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7 things you need to know about Pokémon Go

|July 12, 2016 |Games, Mobile Games

"Intrigued by Pokémon Go? We've got you covered"

If there's one game which has generated massive interest over the last weekend, it has to be Pokémon Go. The augmented reality game for Android and iOS is bringing back the nostalgia associated with Bulbasaur and Pikachu, and is making anyone the Ash (or Misty, or even Brock) of their own Pokémon-filled adventure.

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But more than just being an extremely addictive (and interactive) game, Pokémon Go is in some ways a new turning point for mobile gaming in general, with a host of gaming modes and real-world interactions in the mix. So, before it's officially launched in India, here are seven things you need to know about Pokémon Go.

The brains behind it: A Google-based startup

Pokémon Go is the brainchild of Niantic Labs, a startup that originally began within Google, but was then spun off as a separate entity under Alphabet in 2015. This isn't the first venture that the company has in building augmented reality games, with a similar game called Ingress launched in 2012 which threw players into a location-based sci-fi environment with a continuous open narrative.

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Pokémon Go takes many of those elements forward from Ingress, with open-world interactions, location-based gameplay and the incorporation of augmented reality through a mobile camera and display.

Bringing out the best of AR

With virtual reality here already, can augmented reality be far behind? 2015 and early 2016 were all about upping the ante in mobile-based VR tech, with emphasis on improved content and improved headsets, and with Pokémon Go, augmented reality is becoming even more mainstream.

The game basically involves users moving to actual locations on their map (the GPS playing a pivotal role), pointing their cameras to the location and the AR engine of the game generating a Pokémon, which the user can choose to catch by throwing a Pokéball. Virtually, of course.

A bundled wearable? Coming soon!

The developers behind the game have not made it a mobile device exclusive; case in point being the Pokémon Go Plus device. A Bluetooth low energy wearable, it will allow users to ditch the mobile for playing the game and be more 'involved' with their actual surroundings. The Go Plus is designed to vibrate when the player approaches a Pokémon, and the user can capture it using the buttons on the device.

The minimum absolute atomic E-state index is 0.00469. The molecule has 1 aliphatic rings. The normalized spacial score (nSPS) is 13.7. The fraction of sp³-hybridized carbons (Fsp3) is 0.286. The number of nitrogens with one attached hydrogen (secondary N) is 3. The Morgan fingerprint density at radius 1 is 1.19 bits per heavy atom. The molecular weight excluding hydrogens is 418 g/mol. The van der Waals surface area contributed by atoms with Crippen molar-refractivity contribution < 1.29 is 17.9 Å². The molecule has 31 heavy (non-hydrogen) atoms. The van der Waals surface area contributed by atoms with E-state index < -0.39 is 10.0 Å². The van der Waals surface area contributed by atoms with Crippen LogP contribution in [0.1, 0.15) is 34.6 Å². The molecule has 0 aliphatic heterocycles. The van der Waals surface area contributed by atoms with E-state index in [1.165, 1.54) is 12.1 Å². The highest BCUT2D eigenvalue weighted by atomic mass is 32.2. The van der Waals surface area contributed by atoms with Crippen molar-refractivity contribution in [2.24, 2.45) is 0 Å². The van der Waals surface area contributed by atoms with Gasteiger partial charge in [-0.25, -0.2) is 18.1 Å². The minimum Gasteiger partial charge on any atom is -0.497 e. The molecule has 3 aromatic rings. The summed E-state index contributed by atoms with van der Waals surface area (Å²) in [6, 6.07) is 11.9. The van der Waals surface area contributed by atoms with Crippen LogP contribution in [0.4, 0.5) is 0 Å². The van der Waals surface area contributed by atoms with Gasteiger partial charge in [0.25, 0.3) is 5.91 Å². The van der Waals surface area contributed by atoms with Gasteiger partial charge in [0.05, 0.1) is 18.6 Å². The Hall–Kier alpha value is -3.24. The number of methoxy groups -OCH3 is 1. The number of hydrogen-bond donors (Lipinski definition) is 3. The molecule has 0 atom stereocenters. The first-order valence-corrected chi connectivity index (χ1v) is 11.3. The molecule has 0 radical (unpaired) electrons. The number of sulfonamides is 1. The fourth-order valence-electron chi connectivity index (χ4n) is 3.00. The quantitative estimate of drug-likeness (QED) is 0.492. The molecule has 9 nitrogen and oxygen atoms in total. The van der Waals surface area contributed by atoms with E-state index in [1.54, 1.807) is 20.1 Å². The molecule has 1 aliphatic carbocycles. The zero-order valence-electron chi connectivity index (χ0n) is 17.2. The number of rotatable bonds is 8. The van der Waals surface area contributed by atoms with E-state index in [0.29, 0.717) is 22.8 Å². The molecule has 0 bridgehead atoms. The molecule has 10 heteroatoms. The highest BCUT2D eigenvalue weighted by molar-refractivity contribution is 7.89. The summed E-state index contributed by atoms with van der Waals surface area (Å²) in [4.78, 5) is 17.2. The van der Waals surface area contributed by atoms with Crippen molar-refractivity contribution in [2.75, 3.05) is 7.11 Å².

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Of course, the advantages of a more 'heads-up' experience dwindle when compared to the full-fledged AR experience and interaction levels associated with a mobile device. The Go Plus is expected to release some time later this month.

Not available in India, but you can still play it

The official Google Play Store page for the game might indicate that it isn't available in India, but Indian Pokémon enthusiasts (or even complete newbies, for that matter) can play the game by sideloading the Android or  iOS versions.

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The store within the game has everything listed out in Indian currency

That being said, there have been some reports of spamware-ridden APKs available online, which mimic the original while at the same time manipulating a host of resource permissions - some of them not needed by the original. While the spammy APK isn't that popular yet, we'd advise you to be wary of it.

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With the official APK, all the features of the game are available, but the game can be enjoyed better once the actual international launch occurs - which is currently halted owing to server-related issues. So yes, you can still roam around your city and do loads of things. And that brings us to the next point.